Eliminating verbiage is so essential to writing effectively, the task warrants further attention.
Legal writing guru Bryan Garner is fond of quoting the late Judge David Bazelon of the U.S. Court of Appeals for the District of Columbia Circuit on the importance of “super-tight prose.” Once, when a student law clerk presented the judge with a draft opinion, he famously retorted, “Nice draft. Now go back and read it again. Take out every paragraph you don’t need, then every sentence you don’t need. Then go back and take out every word you don’t need. Then, when you’re done with that, go back and start the whole process all over again.”
Trouble is, editing for brevity takes time. Since at least the days of Cicero, great orators and writers have noted it takes longer to write shorter. The line, “If I had more time, I would have written a shorter letter,” has been attributed to a number of historical figures. And many have said something to that effect. For example, asked once how long it took him to write a speech, Woodrow Wilson responded, “That depends on the length of the speech. If it is a ten-minute speech it takes me all of two weeks to prepare it; if it is a half-hour speech it takes me a week; if I can talk as long as I want to it requires no preparation at all. I am ready now.”
Set aside time to have a friend or colleague read your work with an eye on deleting the unnecessary. It’s much easier to spot word clutter in a composition other than your own.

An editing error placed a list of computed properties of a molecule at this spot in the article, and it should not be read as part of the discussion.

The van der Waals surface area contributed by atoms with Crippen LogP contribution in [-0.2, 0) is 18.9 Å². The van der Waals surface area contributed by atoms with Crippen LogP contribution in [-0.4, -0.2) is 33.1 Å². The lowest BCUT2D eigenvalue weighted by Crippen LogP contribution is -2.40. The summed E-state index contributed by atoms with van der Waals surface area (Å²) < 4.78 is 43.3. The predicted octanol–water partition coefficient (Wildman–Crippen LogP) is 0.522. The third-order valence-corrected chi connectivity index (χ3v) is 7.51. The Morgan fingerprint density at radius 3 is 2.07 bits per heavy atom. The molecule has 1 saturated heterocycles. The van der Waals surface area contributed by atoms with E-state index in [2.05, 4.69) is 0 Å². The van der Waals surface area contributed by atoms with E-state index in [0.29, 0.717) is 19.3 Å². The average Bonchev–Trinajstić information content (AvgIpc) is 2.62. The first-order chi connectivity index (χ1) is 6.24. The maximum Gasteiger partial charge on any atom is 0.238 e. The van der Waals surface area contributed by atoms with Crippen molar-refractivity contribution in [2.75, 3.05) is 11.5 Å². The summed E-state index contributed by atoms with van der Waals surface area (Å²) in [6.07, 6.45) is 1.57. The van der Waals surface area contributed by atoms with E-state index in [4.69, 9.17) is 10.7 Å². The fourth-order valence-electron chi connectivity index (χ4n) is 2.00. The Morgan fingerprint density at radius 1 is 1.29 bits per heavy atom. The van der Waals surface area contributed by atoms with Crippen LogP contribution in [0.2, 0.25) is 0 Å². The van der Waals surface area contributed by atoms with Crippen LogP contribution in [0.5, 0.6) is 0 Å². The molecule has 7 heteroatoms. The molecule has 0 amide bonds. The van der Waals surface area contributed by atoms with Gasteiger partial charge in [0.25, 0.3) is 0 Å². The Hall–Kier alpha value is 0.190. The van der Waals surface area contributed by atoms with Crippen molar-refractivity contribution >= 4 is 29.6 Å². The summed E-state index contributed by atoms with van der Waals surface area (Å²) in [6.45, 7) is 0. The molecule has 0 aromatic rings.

And keep hunting for word-wasting idioms to trim.
With that in mind, let us look again to Richard Wydick in Plain English for Lawyers. He identifies the words ‘case’, ‘instance’, and ‘situation’ as typical producers of verbosity and offers the a list of examples and suggested replacements (see box).
Next month, we will work on reducing the length of sentences. In the meantime, in the words of Mark Twain, don’t be “so apt to get to slinging wisdom and forget letting up,” lest “much precious time is wasted.”
About the Author
Savannah Blackwell is a former news reporter who covered government and politics for more than a decade, mostly in San Francisco. She became a licensed California attorney in 2010 and specializes in legal research and writing. She can be reached at firstname.lastname@example.org. Follow Savannah on Twitter @SavannahBinSF